Anyone who’s taken even a single 20th Century Art History course, or done a little reading on the subject, has gotten the simple, take-home version of the lesson of Duchamp’s readymades: that “it’s art because I say it is.” This sophism makes life a lot easier for artists (and perhaps more so, educators) who are faced with the question, “What is art?” Allowing ourselves to accept anything as an artwork, so long as its creator so designates it, simplifies the task of delineating the definition of art by eliminating them. It also opens up a vast field of inquiry, discovery, and creation, by allowing creative people access to modes of expression far beyond pencil, paint, and pixels.
Some challenge the openness of this definition, or rather this refusal to define, as too easy. Objections to it from our students, families, and friends outside the art world are either dismissed as naïve, or lead a conversation down the same rabbit hole of irresolvable issues as Thanksgiving dinner politics or dorm-room theology. It’s easy to forget that the question of what is, and what is not, art, is merely a matter of how we define a word. (Birds didn’t wake up feeling different, the day we decided to call them dinosaurs.) There is a sphere of human activity, encompassing everything from impractical object-making to practical experiments in philosophy, and since the activities in this sphere seem to share some traits, we’ve got to call it something, so we might as well call it art.
The cause and consequence of this open-ended definition of art has been a dizzying range of activities falling within its scope. Rirkrit Tiravanija prepares and serves Thai food. Marina Abramović played the knife game thirteen years before the android Bishop made it famous in the movie Aliens. Bas Jan Ader fell off of things, rode his bike into a canal, and ultimately tried to cross the Atlantic in a rowboat, after which he was never seen again. Here in Chicago, Stan Shellabarger goes on 12-hour walks celebrating equinoxes and solstices, and Chicago-based artist Meg Onli walked the length of the underground railroad.
In the name of art, I’ve participated in a Japanese-style game show, played basketball and volleyball, and received a small black tattoo of a dot. In each of these cases, I was a participant in a project created by someone else, but I’ve also done some weird stuff myself and called it art. Stephanie Burke and I had coffee sitting in the chairs people left to reserve themselves a parking spot in the winter, and we’ve taken artists to Indiana and taught them to shoot guns. These projects have been a lot of fun, and have given us the chance to explore avenues of expression other than my usual practice as a painter, and hers as a photographer.
There is a risk, however, inherent to this open, anything-is-art kind of world, and that is that if anything can be art, it is tempting to turn everything into art. If we accept ol’ Douchie’s claim that anything is art if an artist says it is, then an artist can, with a word, turn everything he or she makes or does into art. This power is irresistable. Like Ice-nine, it spreads throughout an artist’s life, turning everything it touches into art. Or at least, it can, if we let it. And it’s hard not to, especially for those of us who are constantly surrounded by and immersed in the art world. If we earn our livings by teaching or working at a gallery, odds are that we have precious few contacts or activities that are entirely separate from our lives as artists.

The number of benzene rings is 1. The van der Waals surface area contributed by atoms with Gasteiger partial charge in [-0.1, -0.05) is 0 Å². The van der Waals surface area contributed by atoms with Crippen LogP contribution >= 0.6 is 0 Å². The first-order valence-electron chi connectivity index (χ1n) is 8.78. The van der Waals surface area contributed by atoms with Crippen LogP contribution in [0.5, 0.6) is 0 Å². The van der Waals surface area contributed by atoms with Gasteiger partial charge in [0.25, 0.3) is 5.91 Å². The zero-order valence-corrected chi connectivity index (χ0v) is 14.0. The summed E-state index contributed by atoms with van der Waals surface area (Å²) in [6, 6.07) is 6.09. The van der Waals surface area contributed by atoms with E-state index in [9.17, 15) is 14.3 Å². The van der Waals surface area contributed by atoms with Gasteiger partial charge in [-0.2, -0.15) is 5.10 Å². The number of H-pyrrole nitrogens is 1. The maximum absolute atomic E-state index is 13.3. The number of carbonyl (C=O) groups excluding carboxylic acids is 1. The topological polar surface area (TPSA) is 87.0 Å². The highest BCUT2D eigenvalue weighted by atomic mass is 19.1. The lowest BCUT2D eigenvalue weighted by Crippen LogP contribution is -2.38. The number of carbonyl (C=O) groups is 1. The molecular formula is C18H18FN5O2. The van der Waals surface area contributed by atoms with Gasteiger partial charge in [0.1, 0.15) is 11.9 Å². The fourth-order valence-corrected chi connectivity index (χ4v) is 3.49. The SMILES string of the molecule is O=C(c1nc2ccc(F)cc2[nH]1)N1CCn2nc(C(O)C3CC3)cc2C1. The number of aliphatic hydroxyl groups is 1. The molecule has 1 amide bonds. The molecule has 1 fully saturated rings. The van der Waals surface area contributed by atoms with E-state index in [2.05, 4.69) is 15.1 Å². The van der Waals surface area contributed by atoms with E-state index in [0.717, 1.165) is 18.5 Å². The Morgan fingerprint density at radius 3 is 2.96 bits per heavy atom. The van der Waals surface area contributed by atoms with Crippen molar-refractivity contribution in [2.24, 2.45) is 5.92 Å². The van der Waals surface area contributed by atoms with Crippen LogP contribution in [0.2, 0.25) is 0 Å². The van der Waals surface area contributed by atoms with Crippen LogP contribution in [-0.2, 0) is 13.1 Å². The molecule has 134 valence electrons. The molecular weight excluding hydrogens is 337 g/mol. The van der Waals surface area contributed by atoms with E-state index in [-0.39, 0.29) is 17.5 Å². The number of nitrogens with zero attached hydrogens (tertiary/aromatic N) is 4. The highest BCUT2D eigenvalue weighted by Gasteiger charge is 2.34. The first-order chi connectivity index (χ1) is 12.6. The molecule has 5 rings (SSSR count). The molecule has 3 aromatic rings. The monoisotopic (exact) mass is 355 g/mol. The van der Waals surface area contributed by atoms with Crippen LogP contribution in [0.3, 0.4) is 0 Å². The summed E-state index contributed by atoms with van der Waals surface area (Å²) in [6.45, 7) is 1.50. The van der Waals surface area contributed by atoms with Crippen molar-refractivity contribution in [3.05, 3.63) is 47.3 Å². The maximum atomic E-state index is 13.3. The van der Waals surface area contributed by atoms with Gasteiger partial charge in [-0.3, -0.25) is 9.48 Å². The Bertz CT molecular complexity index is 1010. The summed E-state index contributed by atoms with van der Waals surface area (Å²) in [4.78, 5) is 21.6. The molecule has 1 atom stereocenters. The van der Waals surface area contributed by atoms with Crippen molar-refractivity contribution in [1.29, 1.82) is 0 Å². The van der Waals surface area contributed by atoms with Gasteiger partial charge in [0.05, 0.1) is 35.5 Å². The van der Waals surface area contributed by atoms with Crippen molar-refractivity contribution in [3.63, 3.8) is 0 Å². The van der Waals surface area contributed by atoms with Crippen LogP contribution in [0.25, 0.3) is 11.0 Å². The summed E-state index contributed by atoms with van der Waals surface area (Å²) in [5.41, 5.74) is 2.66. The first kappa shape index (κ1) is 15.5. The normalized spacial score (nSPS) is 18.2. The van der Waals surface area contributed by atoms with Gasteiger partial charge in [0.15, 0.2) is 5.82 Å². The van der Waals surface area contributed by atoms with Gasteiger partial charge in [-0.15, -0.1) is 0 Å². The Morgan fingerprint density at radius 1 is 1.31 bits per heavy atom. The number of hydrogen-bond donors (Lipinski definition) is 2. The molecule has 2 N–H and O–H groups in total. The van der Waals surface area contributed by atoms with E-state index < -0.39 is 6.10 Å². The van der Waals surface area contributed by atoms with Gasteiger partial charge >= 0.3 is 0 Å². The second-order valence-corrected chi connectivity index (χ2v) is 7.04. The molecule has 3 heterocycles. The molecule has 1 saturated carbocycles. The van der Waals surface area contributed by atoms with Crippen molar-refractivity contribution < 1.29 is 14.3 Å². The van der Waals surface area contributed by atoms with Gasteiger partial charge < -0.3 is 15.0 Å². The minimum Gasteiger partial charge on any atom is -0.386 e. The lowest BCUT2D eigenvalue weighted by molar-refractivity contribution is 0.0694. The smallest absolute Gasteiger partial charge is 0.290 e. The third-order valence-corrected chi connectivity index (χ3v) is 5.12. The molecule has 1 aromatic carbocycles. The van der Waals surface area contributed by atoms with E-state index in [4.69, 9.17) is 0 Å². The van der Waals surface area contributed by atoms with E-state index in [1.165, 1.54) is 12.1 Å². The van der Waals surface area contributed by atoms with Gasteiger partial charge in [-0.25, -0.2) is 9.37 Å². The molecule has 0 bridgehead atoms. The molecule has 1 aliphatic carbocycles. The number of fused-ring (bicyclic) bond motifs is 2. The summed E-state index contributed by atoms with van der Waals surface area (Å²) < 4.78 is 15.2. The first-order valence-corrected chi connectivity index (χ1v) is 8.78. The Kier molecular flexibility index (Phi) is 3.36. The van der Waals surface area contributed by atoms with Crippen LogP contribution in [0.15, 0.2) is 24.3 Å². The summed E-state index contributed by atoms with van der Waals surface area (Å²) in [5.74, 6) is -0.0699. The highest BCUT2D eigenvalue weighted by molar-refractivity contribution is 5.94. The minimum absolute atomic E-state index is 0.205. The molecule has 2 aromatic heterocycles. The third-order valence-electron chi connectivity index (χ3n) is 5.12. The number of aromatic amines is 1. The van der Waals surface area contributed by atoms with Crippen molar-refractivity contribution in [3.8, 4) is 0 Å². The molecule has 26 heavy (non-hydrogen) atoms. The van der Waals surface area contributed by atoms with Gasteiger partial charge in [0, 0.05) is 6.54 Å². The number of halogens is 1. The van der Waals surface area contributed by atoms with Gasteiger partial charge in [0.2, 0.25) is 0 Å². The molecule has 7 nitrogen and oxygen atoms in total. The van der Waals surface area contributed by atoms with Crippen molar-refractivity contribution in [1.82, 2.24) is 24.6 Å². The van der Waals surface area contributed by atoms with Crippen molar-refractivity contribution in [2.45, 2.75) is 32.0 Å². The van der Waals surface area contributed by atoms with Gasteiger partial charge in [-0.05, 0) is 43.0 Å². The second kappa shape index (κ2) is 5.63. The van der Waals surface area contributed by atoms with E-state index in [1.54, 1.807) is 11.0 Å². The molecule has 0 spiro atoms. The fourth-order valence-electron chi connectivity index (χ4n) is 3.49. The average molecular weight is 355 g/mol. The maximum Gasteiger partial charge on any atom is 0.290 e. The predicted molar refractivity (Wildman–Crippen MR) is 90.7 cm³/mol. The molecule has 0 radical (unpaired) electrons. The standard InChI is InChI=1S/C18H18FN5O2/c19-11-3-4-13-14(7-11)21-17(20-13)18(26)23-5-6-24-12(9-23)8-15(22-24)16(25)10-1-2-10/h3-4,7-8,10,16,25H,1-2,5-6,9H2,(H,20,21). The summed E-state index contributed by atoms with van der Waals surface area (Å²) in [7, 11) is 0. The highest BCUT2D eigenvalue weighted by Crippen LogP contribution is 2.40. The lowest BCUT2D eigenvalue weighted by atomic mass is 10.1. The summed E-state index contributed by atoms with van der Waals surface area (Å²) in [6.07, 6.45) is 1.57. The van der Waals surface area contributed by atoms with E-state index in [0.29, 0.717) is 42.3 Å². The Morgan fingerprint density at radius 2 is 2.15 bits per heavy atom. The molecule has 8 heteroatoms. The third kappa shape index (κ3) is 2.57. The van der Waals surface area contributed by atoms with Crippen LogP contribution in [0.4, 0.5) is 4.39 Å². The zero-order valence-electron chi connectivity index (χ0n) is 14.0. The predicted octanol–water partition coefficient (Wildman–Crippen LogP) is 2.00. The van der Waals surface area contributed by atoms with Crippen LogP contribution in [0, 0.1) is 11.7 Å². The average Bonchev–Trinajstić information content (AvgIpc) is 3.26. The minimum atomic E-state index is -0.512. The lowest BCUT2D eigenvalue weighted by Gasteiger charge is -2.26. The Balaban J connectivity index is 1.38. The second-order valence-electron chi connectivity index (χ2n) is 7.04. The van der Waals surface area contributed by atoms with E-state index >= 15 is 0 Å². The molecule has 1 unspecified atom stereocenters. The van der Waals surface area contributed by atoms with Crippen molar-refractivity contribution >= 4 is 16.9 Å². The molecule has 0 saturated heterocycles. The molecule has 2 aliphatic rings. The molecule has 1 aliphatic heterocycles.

I would suggest here that it is essential to maintain exactly this kind of separation in some aspect of our lives. Picasso said, “Art washes away from the soul the dust of everyday life.” It’s a lovely sentiment, and as good a justification as any for why we do what we do, as artists. But when one’s workweek consists of making art, teaching art, and writing about out, and then the weekend rolls around and it’s a couple of nights of gallery openings, and maybe a barbecue or party with some art-world friends, art becomes the dust of everyday life. Not art itself, of course, but the infrastructure surrounding it, the networking, the applications, the paperwork…all of the stuff that comes along with the special thing that happens in the studio. And sometimes we need to get away from it all.
One of the advantages of teaching is the relatively open summer schedule it affords one, and both Stephanie and I take advantage of this freedom as much as we’re able. While we do some teaching at community art centers over the summer, we’re still able to get away quite a bit. This past May, we flew out to California and did some camping and backpacking in Yosemite National Park. Then we drove up to Humboldt, crashed an old friend’s party, and then drove across Oregon to Crater Lake, stopping on the way to play with some baby animals at a wild animal park. We explored some caves in Lava Beds National Monument, and then spent a week in Stephanie’s home town of Grass Valley. We wrapped up our trip in San Francisco, where we saw the metal band Rhapsody perform, and then got up the next morning to hike around Muir Woods.
We returned to Chicago for a week, then headed down to Missouri for a few days of camping, canoeing, shooting guns, and watching shitty zombie movies on a jagged rock in the middle of nowhere. We faced sunburn, ticks, and an adorable little scorpion, and ate a strange kind of pizza that is apparently a St. Louis specialty. We came back sore, filthy, and exhausted, but also washed free of the shimmering but sometimes stifling layer of pixie dust that builds up on the soul of we who live this particularly extraordinary life, as artists.